Created on Friday, 12 July 2013 Written by Jim Ingraham JIngraham@News-Herald.com @jitribeinsider,writer
What the Indians were looking for in Trevor Bauer and Carlos Carrasco they may have found in Danny Salazar.
Cleveland Indians starting pitcher Danny Salazar throws to first base to try and get Toronto Blue Jays' Rajai Davis out in the third inning of a baseball game, Thursday, July 11, 2013, in Cleveland. Davis made it back in time and was safe. (AP Photo/Tony Dejak)
A pitcher who can throw strikes, get outs and win games.
“That kid has special stuff. He has a very bright future,” said Indians manager Terry Francona after Salazar exploded onto the major-league scene with one of the most impressive major-league debuts by an Indians starting pitcher in several years.
Salazar took a no-hitter into the sixth inning, and struck out more batters in his major-league debut than any Tribe pitcher in almost half a century as the Indians beat Toronto, 4-2.
Asked about the confidence with which the 23-year-old right-hander rolled through his six innings of work, Francona said, “He should be confident. If I could throw like that I’d be confident, too.”
This is what you call turning a spot start into a splash start.
Salazar was called up from Columbus to make a spot start, and he couldn’t have made a bigger splash. In his major-league debut, he:
-- Struck out five of the first eight batters he faced.
-- Retired 15 of the first 16 batters he faced, striking out almost half of them.
-- Held Toronto to one run on two hits, with seven strikeouts and one walk in six innings.
“From the first pitch he threw he had great poise and he attacked the zone with above average pitches across the board,” said Francona, who could barely suppress the kind of smile a manager flashes when he’s witnessed the arrival on his roster of a game-changer.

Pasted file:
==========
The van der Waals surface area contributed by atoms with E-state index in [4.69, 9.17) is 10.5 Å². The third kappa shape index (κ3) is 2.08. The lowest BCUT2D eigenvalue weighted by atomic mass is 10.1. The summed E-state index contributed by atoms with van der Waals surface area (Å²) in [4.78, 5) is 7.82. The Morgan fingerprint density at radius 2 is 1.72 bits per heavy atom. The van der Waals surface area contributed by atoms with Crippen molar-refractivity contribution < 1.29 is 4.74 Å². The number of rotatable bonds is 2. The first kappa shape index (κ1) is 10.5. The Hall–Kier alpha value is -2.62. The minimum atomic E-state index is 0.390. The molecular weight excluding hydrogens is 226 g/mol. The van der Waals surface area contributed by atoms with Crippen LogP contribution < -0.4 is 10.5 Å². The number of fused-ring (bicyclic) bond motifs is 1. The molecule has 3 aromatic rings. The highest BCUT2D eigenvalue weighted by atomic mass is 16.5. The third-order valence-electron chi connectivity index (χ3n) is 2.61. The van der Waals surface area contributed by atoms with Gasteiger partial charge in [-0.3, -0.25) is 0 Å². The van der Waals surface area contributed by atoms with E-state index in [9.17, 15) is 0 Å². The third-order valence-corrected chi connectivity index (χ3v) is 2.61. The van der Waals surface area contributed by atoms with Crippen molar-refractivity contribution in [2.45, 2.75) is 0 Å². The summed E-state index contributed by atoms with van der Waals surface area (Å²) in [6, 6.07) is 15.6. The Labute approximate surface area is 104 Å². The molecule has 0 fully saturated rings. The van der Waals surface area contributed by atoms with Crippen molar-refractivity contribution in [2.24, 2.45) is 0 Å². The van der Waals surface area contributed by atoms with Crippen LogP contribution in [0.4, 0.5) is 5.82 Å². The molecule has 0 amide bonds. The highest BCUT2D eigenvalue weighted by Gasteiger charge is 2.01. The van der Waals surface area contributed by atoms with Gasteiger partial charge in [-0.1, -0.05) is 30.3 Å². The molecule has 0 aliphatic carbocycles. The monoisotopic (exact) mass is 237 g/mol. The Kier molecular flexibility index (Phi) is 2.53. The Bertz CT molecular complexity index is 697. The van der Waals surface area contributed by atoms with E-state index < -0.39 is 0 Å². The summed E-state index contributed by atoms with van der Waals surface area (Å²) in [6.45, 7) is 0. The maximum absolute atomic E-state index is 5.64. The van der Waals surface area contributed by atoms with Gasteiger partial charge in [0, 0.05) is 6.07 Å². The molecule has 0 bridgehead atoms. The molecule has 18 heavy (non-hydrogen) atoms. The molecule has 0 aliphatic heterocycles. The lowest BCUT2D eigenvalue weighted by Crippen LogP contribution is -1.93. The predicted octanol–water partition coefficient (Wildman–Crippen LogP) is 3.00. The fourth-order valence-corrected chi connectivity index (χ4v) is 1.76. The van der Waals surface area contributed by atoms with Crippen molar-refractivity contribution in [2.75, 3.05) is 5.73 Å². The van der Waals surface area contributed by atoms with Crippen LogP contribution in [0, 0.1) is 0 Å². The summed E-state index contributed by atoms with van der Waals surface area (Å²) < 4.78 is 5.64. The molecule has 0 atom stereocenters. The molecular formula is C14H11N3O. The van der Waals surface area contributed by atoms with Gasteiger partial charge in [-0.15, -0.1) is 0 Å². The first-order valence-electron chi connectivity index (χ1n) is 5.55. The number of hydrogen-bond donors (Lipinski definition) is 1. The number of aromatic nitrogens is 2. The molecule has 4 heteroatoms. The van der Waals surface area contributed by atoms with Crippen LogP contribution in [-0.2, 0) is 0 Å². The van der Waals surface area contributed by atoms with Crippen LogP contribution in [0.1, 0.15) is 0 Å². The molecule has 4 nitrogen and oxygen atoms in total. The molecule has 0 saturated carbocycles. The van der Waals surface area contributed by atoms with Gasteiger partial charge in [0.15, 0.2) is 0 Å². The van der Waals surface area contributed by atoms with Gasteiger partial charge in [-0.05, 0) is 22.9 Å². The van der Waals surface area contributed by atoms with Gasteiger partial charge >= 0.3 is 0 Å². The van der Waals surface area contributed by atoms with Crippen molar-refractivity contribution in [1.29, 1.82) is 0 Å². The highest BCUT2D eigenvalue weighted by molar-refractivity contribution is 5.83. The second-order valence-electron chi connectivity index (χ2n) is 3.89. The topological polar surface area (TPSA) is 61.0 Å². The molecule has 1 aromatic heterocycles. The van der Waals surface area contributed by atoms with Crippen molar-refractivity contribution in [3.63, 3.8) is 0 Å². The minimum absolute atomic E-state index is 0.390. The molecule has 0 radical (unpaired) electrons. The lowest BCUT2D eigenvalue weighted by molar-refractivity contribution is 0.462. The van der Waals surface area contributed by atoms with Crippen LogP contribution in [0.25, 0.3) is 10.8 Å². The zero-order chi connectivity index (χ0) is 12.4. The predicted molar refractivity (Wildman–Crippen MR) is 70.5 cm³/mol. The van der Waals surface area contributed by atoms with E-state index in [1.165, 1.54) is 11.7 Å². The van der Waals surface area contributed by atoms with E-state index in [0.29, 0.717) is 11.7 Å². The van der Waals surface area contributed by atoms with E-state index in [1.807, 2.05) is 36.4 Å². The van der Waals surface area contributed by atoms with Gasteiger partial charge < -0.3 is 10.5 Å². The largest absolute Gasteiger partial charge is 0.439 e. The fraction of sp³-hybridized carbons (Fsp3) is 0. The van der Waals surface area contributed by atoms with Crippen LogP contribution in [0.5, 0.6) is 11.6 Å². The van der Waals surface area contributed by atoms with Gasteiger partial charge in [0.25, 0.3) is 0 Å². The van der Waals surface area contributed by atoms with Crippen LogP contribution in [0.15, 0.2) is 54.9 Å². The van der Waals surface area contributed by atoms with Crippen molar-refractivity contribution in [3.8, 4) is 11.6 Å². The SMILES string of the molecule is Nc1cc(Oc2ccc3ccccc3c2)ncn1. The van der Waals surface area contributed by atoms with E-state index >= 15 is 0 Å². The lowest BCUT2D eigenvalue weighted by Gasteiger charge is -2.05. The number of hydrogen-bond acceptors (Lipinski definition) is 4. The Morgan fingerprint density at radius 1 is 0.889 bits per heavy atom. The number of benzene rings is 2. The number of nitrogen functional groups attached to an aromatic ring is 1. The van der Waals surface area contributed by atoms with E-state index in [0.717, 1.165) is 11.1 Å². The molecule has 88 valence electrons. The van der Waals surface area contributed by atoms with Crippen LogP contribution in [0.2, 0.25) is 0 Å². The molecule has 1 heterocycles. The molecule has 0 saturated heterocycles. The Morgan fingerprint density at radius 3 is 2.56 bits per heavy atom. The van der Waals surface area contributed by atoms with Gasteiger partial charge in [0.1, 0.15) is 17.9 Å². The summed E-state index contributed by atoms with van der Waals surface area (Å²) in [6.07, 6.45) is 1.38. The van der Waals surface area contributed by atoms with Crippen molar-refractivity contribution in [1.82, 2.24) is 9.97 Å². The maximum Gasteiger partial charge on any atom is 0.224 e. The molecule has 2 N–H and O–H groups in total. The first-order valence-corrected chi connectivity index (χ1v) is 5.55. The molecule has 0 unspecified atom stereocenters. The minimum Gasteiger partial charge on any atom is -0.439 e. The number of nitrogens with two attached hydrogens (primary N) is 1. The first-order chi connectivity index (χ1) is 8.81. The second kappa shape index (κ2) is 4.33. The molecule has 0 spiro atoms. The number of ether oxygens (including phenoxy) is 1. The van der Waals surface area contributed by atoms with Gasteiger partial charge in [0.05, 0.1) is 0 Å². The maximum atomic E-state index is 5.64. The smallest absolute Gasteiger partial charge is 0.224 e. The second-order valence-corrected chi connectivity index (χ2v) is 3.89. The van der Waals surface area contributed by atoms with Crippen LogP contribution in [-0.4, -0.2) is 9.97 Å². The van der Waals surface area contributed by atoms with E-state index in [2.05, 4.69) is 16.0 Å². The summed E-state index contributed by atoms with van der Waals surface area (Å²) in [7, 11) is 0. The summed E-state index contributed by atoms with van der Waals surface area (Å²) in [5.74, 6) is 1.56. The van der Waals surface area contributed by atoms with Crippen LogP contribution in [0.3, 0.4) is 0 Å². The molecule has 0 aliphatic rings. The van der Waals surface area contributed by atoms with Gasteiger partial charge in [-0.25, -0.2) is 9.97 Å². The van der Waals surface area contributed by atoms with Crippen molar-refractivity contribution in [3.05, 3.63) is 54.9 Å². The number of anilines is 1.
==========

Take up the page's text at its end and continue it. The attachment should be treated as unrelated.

In the combined 10 spot starts Bauer and Carrasco made, they were 1-6 with a 7.63 ERA.
In Salazar’s one spot start, he was 1-0 with a 1.50 ERA.
Now you know why Francona was smiling so much. All of a sudden, the impact starting pitcher the Indians would like to add to their rotation at the trade deadline might already be in the organization.
For now, though, it’s back to Columbus. Salazar was seen packing his equipment bag with the Clippers’ logo on the side following the game. He’s going back to Class AAA, but it may not be for long.
“It’s their decision,” he said. “I know they’ll call me back in the future.”
Probably in the near future.
Opposing managers have commented in the past that the radar gun figures on display on the right-field message board at Progressive Field are probably inaccurate, by 2 to 3 mph on the high side. So when Salazar came out in the first inning throwing 97 and went up to 99 later in the game, the actual clocking might have been a few ticks below that.
But don’t tell that to the Toronto hitters, who had a hard time catching up to whatever Salazar was throwing.
The seven strikeouts by Salazar are the most by an Indians pitcher in his major-league debut since Luis Tiant struck out 11 in a four-hit, 3-0 shutout in Yankee Stadium on July 19, 1964.
“He has an unbelievable arm. He challenged people, and he got us back in the dugout quick,” said Tribe left fielder Michael Brantley.
Asdrubal Cabrera’s first-inning home run off R.A. Dickey gave the Tribe a 1-0 lead. It looked as if that might be enough for Salazar. The only base runner he allowed in the first five innings came on a walk to Rajai Davis in the third inning.
Salazar didn’t give up a hit until Josh Thole singled leading off the sixth inning. Thole later scored the tying run on a double by Jose Bautista.
The Indians took a 3-1 lead in the bottom of the sixth by scoring two runs on just one hit, thanks to some sloppy defense by the Blue Jays. Lonnie Chisenhall’s RBI single was the only hit in the inning.
The Indians scored a run in the eighth inning when Bautista, the right fielder, played what should have been a flyout by Carlos Santana into an RBI triple.
Chris Perez pitched the ninth and although he gave up a walk, two hits and a run, he picked up his 11th save.
The talk after the game wasn’t just about how Salazar threw but about how he acted, the poise and confidence with which he pitched.
“I was a little nervous warming up in the bullpen, but once the game started I was fine,” he said. “I’ve been preparing for this moment for seven years, ever since I signed with the Indians.”
Clearly it was worth the wait.
For Salazar, and for the Indians.